Having played Velocity Ultra a considerable amount it’s hard to find fault with anything on offer here. Very rarely I teleported and became stuck in a wall, but you can teleport out again so this isn’t a particularly big issue. The game gets very hard in later stages and so novice players could find it a bit bewildering, but the truth is the learning curve is so perfectly balanced that the difficulty increases in a very gradual way, and challenges players to improve their technique and reactions to proceed. I never hit a brick wall or difficulty spike that couldn’t be beaten by learning some of the level layout or enemy wave patterns, and I never felt frustrated or cheated when I died; it was always down to me and never a flaw within the game’s mechanics. Truth is no matter how hard Velocity Ultra gets, you’re so sucked into its intense world that you never stop having fun and that’s a very rare quality to find in a game. Everything is so polished, so refined and so amazingly cleverly designed that it’s impossible not to like, even if you’re not into 2D shooters (I’m certainly not usually a fan).

Colour is vibrant and a joy to behold.
Colour is vibrant and a joy to behold.

Graphically as I’ve mentioned the game has a very stylised and vibrant direction to it. Textures, enemies and enemy fire are easily distinguishable and also bright and vibrant in a way that makes the game a joy to behold. The screenshots really don’t do it justice as there’s often so many effects popping and things flying around at once it’s often hypnotic. The frame rate is fast and the action frantic and it never falters. I haven’t found a single moment where the game engine has stuttered or slowed down in any way at all. The in game music is also fantastic, with catchy, spacey electro tunes playing in the background that fit in perfectly with the in game action and are never get boring or become obtrusive. Sound effects are also good and enemies and force fields as well as the switches needed to shut them down are all colour coded in bright colours to avoid confusion and are clearly numbered. The in game HUD is very clear and the borders of the screen will flash red when you are near death or blue when prompted to drop a long range teleport pod. Your on screen score is also actively updated with tiny messages at the bottom giving brief messages as to your progress and any bonuses you have achieved. Also, power-ups which are picked up are shown at the bottom of the screen to display how many special bullets you have left (which can be topped up by killing an entire wave of enemies).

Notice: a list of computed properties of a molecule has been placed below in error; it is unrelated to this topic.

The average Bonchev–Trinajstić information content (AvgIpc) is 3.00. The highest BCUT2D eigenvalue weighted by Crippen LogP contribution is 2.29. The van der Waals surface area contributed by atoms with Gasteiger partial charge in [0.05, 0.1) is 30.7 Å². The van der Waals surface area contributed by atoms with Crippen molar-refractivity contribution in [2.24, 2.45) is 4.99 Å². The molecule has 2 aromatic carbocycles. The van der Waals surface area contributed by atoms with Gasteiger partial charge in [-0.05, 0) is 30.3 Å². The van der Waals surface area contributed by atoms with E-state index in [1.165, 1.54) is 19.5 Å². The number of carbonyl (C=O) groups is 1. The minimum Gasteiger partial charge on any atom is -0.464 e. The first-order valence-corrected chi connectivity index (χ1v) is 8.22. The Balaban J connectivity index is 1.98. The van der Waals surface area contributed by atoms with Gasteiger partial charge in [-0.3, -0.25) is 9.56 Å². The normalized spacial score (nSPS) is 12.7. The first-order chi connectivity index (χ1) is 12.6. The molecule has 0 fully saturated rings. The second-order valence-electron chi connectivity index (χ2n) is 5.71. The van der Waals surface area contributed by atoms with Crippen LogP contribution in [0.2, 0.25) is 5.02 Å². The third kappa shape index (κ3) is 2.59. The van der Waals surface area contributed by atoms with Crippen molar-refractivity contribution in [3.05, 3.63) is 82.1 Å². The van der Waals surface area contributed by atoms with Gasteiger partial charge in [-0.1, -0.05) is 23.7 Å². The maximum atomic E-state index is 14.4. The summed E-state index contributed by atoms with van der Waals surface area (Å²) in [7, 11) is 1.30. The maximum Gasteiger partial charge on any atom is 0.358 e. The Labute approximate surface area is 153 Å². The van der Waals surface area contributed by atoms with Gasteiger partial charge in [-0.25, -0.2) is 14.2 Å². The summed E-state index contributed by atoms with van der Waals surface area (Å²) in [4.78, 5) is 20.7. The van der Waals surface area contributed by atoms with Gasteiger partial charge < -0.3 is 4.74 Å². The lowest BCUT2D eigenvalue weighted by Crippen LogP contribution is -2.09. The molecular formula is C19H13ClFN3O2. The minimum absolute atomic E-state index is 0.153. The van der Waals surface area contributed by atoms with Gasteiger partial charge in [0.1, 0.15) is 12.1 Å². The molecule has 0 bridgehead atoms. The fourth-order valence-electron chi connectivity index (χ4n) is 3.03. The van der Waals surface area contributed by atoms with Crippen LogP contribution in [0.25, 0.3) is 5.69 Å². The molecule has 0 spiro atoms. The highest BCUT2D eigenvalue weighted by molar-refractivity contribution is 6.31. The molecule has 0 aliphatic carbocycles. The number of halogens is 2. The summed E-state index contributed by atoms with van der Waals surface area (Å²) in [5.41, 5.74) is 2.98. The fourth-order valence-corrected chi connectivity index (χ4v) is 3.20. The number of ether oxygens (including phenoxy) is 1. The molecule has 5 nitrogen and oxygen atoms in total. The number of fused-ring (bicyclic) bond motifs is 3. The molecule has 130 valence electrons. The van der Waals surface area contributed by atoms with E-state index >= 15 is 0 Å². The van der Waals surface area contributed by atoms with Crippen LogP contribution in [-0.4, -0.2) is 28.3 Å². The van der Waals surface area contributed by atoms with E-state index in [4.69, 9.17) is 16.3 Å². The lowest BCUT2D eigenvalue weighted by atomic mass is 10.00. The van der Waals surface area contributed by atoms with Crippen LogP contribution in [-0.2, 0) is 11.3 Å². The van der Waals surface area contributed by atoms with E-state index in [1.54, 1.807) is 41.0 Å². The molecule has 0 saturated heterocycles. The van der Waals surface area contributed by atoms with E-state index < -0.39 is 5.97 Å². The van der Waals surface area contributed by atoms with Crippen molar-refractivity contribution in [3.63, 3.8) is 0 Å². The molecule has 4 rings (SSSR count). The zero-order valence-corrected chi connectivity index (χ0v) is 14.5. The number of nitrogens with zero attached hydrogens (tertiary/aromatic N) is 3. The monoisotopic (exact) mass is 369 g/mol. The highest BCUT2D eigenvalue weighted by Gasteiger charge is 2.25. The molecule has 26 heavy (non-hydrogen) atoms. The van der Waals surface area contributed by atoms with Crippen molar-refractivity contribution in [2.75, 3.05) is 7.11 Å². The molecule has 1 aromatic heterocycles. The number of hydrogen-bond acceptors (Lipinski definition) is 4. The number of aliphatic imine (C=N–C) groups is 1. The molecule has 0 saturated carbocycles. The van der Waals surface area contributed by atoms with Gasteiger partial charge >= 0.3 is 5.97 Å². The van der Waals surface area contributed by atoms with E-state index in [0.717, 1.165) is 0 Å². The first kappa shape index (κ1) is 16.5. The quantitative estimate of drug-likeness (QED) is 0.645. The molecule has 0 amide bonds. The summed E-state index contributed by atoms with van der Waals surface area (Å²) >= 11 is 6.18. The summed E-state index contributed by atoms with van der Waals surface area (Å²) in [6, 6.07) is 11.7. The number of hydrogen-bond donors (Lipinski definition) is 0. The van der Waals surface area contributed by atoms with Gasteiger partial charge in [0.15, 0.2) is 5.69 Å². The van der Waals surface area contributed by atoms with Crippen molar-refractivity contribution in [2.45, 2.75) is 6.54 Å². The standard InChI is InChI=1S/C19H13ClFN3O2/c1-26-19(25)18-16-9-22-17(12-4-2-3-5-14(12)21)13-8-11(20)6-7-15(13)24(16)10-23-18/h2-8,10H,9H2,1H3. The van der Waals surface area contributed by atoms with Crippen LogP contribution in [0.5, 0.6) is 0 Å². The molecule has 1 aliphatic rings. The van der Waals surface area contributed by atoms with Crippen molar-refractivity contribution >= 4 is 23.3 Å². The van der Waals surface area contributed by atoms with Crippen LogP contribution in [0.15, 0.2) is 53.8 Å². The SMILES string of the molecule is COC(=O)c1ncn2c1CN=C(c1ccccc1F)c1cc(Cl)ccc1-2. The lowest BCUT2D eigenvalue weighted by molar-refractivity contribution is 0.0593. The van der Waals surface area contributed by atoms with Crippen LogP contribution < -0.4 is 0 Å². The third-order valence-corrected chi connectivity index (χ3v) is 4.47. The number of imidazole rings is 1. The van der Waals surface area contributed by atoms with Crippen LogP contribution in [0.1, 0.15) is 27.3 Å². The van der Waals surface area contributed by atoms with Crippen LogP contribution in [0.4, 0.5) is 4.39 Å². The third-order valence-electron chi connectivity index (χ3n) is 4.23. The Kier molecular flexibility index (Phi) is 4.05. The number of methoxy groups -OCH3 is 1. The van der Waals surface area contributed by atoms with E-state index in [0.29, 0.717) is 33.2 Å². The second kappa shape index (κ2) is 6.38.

Time is critical. Download now!
Time is critical. Download now!

As you may have guessed by now, I have found it practically impossible to find fault with Velocity Ultra. It puts many full priced releases to shame with its wealth of content and attention to detail. Part of me wonders what the guys at Futurlab were smoking when they set the price and even allowed it to be free for PlayStation plus subscribers this month. Futurlab have shown that with an obsessive attention to detail, level design and game mechanics, you really can fine tune gameplay to near perfection. It truly doesn’t get much better than this. Perfect controls, brilliant visuals, a catchy as hell soundtrack, incredible level design and an enormous amount of content with a full trophy set including a platinum (yes I bang on about them but I’m a bit of a trophy whore) make for one of the best games we’ll see this year undoubtedly. I can’t recommend Velocity Ultra highly enough.

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I'm 27 years old, and have been playing games for 20 years now, ever since Sonic and Alex Kidd on the master system. I love most types of games but I have a particular passion for music games and racing games, though Final Fantasy VII is and probably always will by my all time favourite as it's the only computer game to ever make me cry!
  • Toploader

    Yup, where as a (good but ‘not for me’) game like Sina mora didn’t really catch my attention, this I’ll probably see through to completion. You really don’t have to be a fan of shooters to dig this one.

  • This game is freakin’ amazing.

  • Buckybuckster

    An ace job on the review as always Jon! I just hope we don’t have too wait too long before it’s released in NA.